$1.25 million from Charles Keating before Keating's conviction for
defrauding elderly clients in the collapse of his savings and loan. She
even wrote Judge Lance Ito a character reference before Keating's
sentencing.

   She reportedly said that, if anyone was interested in helping in the
work of the Lord by helping the poor, she was happy to act as the
intermediary.

   But Mother Teresa's reputation for personal poverty, along with her
devotion to such a catastrophic human need, made it almost irrelevant whom
she took money from, Tempel said.

   Few other institutions, however, are so armored with good will. Most are
more vulnerable to public opinion, to a charge of hypocrisy that could
damage their good name and their work.

   There also is a counterview to the idea that good works cleanse money,
and Outon holds to the other camp.

   ``When I ask for money, I'm entering an implicit contract with the
donor,'' she said. ``If I'm not proud of who that person is, of supporting
them in whatever way I need to, then I don't want to be associated with
them.

   ``I don't think you can take a person's money and disavow him. And I
don't want to partner with anyone I'm not proud to be seen with.''

   In New Orleans, the Catholic church, which vigorously opposes gangsta
rap, took Miller's check after examining two questions:

   Would taking the money amount to cooperating with evil, and would taking
the money stir such a scandal the church's mission would be damaged?

   Auxiliary Bishop Gregory Aymond and the Rev. Jose Lavastida, a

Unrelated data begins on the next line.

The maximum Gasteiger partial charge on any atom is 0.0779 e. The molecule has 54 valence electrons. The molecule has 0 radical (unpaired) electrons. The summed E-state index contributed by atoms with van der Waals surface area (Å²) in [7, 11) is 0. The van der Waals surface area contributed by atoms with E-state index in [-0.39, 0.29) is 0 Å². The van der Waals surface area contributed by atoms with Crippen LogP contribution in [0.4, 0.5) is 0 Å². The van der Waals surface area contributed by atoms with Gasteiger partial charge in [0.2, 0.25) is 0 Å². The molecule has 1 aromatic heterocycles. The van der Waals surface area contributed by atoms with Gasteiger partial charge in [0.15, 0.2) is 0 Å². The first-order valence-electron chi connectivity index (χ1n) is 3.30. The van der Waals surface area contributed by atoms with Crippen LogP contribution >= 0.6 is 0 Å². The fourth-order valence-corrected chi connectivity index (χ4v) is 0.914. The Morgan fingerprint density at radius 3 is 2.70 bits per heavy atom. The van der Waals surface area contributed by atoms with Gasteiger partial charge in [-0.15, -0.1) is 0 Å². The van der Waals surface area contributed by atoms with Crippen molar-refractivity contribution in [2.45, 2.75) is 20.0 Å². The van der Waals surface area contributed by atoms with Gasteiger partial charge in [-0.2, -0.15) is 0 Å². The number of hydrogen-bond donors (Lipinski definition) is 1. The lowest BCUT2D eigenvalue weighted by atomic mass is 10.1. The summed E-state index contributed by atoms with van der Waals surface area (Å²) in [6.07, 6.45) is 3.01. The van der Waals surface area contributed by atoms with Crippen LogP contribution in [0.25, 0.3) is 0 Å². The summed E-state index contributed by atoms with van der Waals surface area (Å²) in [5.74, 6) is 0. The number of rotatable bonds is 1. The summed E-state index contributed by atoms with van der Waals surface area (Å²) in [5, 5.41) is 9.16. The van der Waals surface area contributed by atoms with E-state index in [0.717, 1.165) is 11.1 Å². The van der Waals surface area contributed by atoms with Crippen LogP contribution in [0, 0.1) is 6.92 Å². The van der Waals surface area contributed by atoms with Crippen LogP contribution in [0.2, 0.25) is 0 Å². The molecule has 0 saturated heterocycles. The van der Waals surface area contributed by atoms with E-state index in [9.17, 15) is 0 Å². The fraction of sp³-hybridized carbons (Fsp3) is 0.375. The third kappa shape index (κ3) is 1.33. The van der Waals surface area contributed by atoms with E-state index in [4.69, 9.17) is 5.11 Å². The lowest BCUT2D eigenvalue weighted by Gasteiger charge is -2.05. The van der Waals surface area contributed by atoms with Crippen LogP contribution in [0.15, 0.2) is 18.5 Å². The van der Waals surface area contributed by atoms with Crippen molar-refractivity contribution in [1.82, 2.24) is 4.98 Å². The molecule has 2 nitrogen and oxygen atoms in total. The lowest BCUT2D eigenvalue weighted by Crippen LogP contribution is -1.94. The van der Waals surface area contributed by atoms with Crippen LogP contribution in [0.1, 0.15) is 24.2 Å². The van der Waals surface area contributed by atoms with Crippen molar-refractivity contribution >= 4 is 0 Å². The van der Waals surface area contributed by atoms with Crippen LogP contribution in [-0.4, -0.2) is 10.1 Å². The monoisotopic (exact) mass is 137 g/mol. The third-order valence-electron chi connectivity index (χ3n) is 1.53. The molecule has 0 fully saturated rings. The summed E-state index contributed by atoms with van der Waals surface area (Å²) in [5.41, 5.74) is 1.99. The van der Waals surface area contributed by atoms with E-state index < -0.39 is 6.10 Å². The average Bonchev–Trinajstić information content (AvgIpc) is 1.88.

Rome-trained moral theologian, played key roles in advising Archbishop
Francis Schulte to take the money, because Miller's offer passed on both
counts, they said.

   The key fact, in their analysis, was Miller's assurance in a
conversation with Aymond that as a solo performer he was moving beyond
gangsta rap, developing new lines of income in clothing and professional
sports, and, in any event, his rap persona was not an accurate reflection
of the man behind the lyrics.

   Even so, Miller's No Limit label still publishes records full of raw
rap. And Aymond acknowledged this week that he came to the question
equipped with only the most superficial knowledge of rappers and how they
are seen by their audiences, rap culture and varying messages in rap music.

   On balance, though, Aymond and others decided early on that accepting
Miller's offer, discreetly made and apparently without ulterior motive, did
not amount to cooperating with evil.

   Moreover, there is no ethical obligation to determine which of Miller's
dollars came from rap, and which came from other lines of income in his
growing enterprise.

   That's a decision many pastors in many churches face, Lee said.

   ``When a member of your church is tithing, you don't know where all that
money is coming from,'' he said.

   That left to be addressed the notion of public scandal, requiring a
real-world estimate of what would most hurt the church and ultimately the
people it serves: taking the money, or walking away?

   ``We asked, what is the scandal -- that the church has decided to accept
a private donation, no strings attached, from a person who has changed?''
Lavastida asked. ``Or is it that we are refusing to keep open a school that
serves primarily the poor? Wouldn't that be a scandal? We'd have to wrestle
with that for years.''

   In the end, the archdiocese's decision to take Miller's gift produced
relatively little public criticism.

   It may have put church leaders in mind of a rueful observation Tempel
said is common in philanthropic circles:

   ``The problem with tainted money is that there 'taint enough.''

END FORWARD